Post Classifieds

Opinion | Torture is being done in our name, citizens must demand a full accounting

Milam's Musings

By Brett Milam
On April 18, 2014

At long last, the Senate Select Committee on Intelligence's 6,600-page CIA torture report will be made public. Or at least about 500 pages of it will be. That is not nearly enough.

The committee voted 11-3 to declassify the report. However, only an executive summary of the report (the 500 pages) has been submitted to President Obama for declassification. The rest of the report will remain classified. Even then, the partial declassification is expected to take months.

More troubling, the CIA is said to have input into what will be declassified. Essentially, the CIA has the power to project whatever image they want. There seems to be a clear conflict of interest in the declassification process.

Barbara Feinstein, the head of the committee, recently wrote an op-ed in the Washington Post detailing the backstory behind the report. Her comments, however, leave much to be desired.

"Soon, the American people will be able to judge this for themselves. We have confidence that they will conclude, as we have, that this program was a mistake that must never be repeated," she said.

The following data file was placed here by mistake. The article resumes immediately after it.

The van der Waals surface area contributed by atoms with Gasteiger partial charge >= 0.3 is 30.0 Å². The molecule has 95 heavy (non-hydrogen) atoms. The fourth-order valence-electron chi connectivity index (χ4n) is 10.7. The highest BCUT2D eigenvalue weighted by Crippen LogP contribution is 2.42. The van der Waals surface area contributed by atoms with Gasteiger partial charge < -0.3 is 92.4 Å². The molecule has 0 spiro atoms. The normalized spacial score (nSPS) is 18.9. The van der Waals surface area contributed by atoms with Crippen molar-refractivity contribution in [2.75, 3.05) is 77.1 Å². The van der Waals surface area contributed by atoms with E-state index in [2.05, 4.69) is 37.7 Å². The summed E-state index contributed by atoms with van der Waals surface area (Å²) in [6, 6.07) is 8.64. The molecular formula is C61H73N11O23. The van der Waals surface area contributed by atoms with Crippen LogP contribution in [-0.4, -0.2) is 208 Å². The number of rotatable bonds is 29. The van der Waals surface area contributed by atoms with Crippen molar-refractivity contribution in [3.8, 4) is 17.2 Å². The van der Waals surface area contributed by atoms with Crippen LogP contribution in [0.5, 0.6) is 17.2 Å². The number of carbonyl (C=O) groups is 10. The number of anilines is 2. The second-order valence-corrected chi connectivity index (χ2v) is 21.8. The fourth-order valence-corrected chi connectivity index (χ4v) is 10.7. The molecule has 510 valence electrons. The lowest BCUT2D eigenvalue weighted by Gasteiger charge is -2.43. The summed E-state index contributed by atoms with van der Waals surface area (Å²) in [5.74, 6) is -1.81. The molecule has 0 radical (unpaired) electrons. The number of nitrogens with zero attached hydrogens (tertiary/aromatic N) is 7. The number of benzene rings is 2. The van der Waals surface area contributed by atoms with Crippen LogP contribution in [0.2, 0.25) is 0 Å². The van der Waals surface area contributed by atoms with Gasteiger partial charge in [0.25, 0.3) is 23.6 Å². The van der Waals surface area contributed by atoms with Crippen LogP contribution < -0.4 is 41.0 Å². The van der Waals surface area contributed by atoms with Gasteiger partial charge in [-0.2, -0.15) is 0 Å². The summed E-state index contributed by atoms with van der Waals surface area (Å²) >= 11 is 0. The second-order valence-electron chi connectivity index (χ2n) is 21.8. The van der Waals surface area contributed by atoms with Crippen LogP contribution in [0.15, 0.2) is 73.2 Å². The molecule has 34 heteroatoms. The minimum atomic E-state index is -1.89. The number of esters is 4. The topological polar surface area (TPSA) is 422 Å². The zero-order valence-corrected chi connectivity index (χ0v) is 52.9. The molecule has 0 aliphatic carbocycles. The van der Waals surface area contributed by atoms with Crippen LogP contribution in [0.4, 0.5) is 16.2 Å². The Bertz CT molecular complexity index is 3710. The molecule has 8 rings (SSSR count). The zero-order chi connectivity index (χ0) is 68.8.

While the American people should already be opposed to a systematic apparatus that enabled torture, they should still be privy to all the details in the report. Provided no information endangers any individuals in the field, I cannot foresee a compelling reason to keep the majority of the report classified.

Fortunately, the CIA has not been able to stop the flow of information entirely. McClatchy provides a slew of damaging examples of the CIA's wanton disregard for the law, such as the damning finding that the CIA went beyond even the parameters set forth by the Justice Department in the pursuance of torture.

"The agency also repeatedly misled the Justice Department while stymieing Congress' and the White House's efforts to oversee the secret and now-defunct program," McClatchy learned.

Despite claims to the contrary, like from Republican Sen. Saxby Chambliss of Georgia, and other torture supporters, the Senate report also clearly states that torture was ineffective.

The report states that officials overstated the significance of alleged terrorist plots and prisoners, and exaggerated the effectiveness of the program by claiming credit for information detainees surrendered before they were subjected to duress, according to the Washington Post.

Republican Sens. Marco Rubio of Florida and Jim Risch of Idaho, two of the three dissenters, believe the report would endanger lives and our relations with other countries. Yet, the CIA's only concern has been factual errors and misjudgments. Even that doesn't make sense, as Feinstein pointed out.

"How can the CIA's official response to our study stand factually in conflict with its own internal review?" she said.

Jeffrey H. Smith, general counsel of the CIA in the mid-'90s, wrote in the LA Times that while oversight of intelligence agencies is crucial, nobody should be criminally charged for torturing. He cites that the program was "properly authorized and executed."